Jul
19
comment Do the laws of physics that apply to all observers also apply to a non-observer?
Dear Derek, I don't sufficiently understand what it means to "reinforce" your question. Instead, I tried to answer your question. Light doesn't have its own inertial system because it can't be at rest. It always moves at the speed $c$ relatively to any inertial system. This is not a contradiction with special relativity. Instead, it is one of the two fundamental postulates of special relativity, the constancy-of-speed-of-light postulate! As I have already told you, your (non-existent) "light's inertial system" isn't needed for anything in science. Light is understood without it.
Jul
18
comment If there were fundamental forces weaker than gravity, would we know about it?
I like Slovakia! And the idea that Czechia is on par with a "superior landscape" inside a swampland is surely a bit exaggerated. Yes, I think it's a test but there are subtleties that prevented us from formulating and/or proving a truly general version of the inequality, so there may still be loopholes. But I think that it's important to look at both types of evidence in science - not only that "something is possible and goes" but also on general enough principles that resemble "no-go theorems". It's really the latter principles, "something isn't possible", that mostly underlie modern physics.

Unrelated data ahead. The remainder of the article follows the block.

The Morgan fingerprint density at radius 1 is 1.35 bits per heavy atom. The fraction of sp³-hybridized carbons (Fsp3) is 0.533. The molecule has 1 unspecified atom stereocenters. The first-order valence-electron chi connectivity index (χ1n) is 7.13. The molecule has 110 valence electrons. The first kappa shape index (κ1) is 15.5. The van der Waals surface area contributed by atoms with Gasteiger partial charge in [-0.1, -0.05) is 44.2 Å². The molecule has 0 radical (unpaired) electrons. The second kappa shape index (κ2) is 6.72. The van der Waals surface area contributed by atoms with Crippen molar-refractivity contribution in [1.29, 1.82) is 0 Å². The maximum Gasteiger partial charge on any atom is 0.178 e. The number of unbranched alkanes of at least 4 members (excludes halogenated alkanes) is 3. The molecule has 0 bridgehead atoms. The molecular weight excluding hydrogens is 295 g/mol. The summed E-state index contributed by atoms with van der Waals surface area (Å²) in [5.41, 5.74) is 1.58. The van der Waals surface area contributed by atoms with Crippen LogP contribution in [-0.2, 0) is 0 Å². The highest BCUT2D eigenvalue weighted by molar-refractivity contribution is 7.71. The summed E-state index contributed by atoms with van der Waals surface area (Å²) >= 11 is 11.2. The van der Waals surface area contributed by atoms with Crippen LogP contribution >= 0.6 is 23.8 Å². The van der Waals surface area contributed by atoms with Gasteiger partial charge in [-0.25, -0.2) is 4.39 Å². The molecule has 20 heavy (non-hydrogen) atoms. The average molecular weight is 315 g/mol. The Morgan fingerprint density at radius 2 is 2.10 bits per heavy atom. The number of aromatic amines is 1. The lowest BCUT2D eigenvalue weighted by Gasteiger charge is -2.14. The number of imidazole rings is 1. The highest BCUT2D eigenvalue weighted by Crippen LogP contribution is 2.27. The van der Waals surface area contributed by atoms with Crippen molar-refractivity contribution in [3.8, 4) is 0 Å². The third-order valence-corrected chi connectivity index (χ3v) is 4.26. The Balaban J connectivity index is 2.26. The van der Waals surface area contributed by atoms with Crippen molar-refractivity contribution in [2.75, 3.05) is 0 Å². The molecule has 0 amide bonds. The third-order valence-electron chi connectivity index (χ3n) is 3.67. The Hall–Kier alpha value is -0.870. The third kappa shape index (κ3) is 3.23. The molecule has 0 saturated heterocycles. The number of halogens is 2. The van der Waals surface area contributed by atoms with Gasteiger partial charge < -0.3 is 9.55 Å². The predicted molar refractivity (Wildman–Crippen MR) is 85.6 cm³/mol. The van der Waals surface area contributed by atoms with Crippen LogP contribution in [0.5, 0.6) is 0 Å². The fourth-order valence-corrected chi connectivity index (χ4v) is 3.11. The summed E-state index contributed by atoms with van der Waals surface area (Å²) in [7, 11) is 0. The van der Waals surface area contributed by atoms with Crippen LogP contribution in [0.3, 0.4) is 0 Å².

Jul
17
comment Eigenstates of an observable
Every eigenstate is only orthogonal to another eigenstate if the eigenvalues of the two differ - which isn't guaranteed exactly because one operator isn't (usually) the complete set of commuting observables.
Jul
17
comment Is a “shift in the meaning” of Accuracy and Precision occurring?
No, Brandon, you're wrong. The "shift in the meaning" isn't a claim about linguistics data - usage of language by the physicists or other parts of the public - but a statement about a particular document, ISO 5725, which decided to interpret the terms a bit differently.
Jul
11
comment Electroweak interaction: From $W^{1}_{\mu},W^{2}_{\mu},W^{3}_{\mu},B_{\mu}$ to $W^{\pm},Z_{\mu},A_{\mu}$
In the last two formulae, you meant the squared couplings under the square roots and not the couplings themselves, didn't you? When you make this fix, the eigenstate combinations clearly work out.
Jul
10
comment Is entropy in quantum mechanics emergent or fundamental?
Dear @user53081, I don't know how this comment differs from the original question, and if I would write something, it would probably not differ from what I already wrote. Just one extra comment: a large(r) number of degrees of freedom – if not the "thermodynamic limit" (infinitely many degrees of freedom, or atoms, if you wish) – is necessary for the entropy to be any accurate. One may formally define entropy even for the elementary particles or tiny systems but its exact value will depend on conventions and subjective knowledge too much. What's important is that these errors may average out.